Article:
At 08:56 AM 9/5/01 +1000, Ian Wilson wrote:
Abd ul-Rahman, I agree with your comment that it can be depressing when you 
are told not to do something rather than how...but...

I agree completely with:

>We take the view that any socketed items are actually part of a higher 
>level assembly than the PWA (printed wiring assembly).  The PWA includes 
>just the items that are run through the soldering process.  Any extra 
>things like ROMs or socketed protection components appear on the next 
>higher level assy parts list.  We use the Sch as the primary source for 
>the PWA parts list but this has extra bits added, like the PCB.  We 
>usually do not try to include all PWA bits in the Sch, but I am aware that 
>some people do.  Doing this would certainly be easier if we had Sch symbol 
>and PCB footprint attributes to prevent them being involved in 
>synchronization and to be ignored during netlist import - as has been 
>discussed recently.

I want to underscore the point that in nearly every case the PCB is itself 
a component belonging to a higher-level assembly. And the unstuffed board 
belongs on the BOM for the assembly. That a Protel schematic will generate 
a BOM is a tool properly used in two ways: (1) For an informal environment 
where BOMs are not necessarily complete, or (2) to generate data which can 
be used to prepare a formal and complete BOM. We have seen posts on this 
list as to how to transfer the Protel Schematic BOM data to other programs. 
Trying to prepare a formal and complete BOM in Schematic would be like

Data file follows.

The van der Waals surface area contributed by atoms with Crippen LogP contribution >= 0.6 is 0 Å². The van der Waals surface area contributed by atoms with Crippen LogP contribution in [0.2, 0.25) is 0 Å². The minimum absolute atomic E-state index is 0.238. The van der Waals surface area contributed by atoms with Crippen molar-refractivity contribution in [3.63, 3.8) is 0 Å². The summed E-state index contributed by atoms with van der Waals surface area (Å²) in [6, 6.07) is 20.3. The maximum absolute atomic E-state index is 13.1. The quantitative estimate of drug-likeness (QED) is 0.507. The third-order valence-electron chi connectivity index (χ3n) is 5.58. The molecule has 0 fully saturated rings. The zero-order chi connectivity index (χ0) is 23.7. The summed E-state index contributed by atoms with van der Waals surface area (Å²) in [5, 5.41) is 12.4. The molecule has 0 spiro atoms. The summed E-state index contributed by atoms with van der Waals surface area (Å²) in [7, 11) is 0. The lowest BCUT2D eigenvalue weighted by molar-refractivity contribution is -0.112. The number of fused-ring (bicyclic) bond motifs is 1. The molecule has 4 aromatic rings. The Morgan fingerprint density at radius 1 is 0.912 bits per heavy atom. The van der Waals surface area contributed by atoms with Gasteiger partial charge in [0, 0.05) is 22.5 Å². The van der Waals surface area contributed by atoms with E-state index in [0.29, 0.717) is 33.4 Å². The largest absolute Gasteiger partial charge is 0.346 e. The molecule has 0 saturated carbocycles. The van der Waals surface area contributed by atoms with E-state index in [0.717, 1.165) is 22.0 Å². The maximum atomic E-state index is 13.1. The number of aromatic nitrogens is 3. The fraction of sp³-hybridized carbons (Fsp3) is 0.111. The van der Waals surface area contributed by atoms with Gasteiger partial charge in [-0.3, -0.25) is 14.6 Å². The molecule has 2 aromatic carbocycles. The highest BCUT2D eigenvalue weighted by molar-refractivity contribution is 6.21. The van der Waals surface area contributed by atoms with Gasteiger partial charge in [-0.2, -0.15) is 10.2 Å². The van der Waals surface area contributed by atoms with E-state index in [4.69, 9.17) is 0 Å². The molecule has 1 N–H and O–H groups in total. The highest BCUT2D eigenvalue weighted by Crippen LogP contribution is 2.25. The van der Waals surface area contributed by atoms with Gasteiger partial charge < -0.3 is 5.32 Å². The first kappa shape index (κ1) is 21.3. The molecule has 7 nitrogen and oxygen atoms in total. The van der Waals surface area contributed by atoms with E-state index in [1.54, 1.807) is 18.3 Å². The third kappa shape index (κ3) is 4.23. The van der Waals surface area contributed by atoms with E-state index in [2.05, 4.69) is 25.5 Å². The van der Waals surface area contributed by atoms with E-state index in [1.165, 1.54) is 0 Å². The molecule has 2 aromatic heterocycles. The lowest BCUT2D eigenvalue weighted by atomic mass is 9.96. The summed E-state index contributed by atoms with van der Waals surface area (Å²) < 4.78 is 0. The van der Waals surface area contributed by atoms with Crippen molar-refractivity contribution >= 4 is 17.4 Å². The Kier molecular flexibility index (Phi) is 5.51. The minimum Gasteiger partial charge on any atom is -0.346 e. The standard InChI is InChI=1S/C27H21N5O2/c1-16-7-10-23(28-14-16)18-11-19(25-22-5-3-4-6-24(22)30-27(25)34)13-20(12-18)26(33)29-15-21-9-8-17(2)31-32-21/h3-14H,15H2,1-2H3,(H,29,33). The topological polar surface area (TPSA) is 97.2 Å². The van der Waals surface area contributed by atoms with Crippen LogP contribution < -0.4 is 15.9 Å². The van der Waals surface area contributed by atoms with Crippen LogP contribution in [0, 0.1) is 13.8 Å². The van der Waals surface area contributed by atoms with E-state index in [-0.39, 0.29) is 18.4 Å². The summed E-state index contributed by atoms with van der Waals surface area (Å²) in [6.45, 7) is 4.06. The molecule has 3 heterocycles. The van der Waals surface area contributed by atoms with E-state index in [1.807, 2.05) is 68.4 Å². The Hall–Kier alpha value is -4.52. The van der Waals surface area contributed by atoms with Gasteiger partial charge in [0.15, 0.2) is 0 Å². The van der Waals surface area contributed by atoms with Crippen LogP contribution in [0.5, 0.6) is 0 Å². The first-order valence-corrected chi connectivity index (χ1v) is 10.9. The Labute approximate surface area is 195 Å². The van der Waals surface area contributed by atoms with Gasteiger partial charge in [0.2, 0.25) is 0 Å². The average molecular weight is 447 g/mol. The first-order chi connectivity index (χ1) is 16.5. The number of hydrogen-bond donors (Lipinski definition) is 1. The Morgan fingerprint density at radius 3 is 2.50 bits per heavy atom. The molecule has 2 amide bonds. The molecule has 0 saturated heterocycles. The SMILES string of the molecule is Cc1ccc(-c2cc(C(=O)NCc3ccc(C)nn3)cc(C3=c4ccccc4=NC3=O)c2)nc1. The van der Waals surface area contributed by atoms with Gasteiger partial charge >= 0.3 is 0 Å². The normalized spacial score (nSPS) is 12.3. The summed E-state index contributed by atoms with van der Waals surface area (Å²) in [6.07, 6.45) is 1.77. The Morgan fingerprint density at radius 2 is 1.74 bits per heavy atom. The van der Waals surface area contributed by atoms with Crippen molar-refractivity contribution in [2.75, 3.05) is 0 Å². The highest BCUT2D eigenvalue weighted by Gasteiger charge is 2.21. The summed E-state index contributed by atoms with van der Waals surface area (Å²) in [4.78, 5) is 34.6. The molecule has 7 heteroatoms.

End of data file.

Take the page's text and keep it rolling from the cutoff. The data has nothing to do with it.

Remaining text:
trying to use Protel PCB for architectural drawings. You can do it, but not 
if one wants to make a living at it!

As for the original question, what about:
>1) Create socket footprint with all the pins/pads, but a minimum of overlay
>2) Create IC footprint which is just overlay/silkscreen (no pins/pads)
>3) Position together on PCB carefully
>4) Create a union to ensure they move together

Yes. This is a very good way to do it. It also applies to other parts. For 
example, one may make a heat sink footprint and unite it with a power 
transistor, or a light pipe footprint and unite it with an LED.

>5) Pressure Protel to allow correct handling of negative component 
>clearances to allow for overlapping components, I have an yone else want 
>to add a voice....

Yes, the component clearance rule needs work. This should be added to the 
"bug" database. I consider it a bug because most designers work with some 
footprints that would normally have zero clearance on the outline when 
placed (and because the outline has a line width, this becomes overlap). 
Some outlines are designed to be butted up against each other when packed 
on-grid. (i.e., the outline includes tolerances). So the existing component 
clearance DRC is often unusable.

(one must be a member of [EMAIL PROTECTED] to access the 
database, and a log-in is required and at least a session cookie accepted, 
I think.) Please do not post directly to the bug database but submit bugs 
or suggestions to Mr. Wilson:


Abdulrahman Lomax
Easthampton, Massachusetts USA

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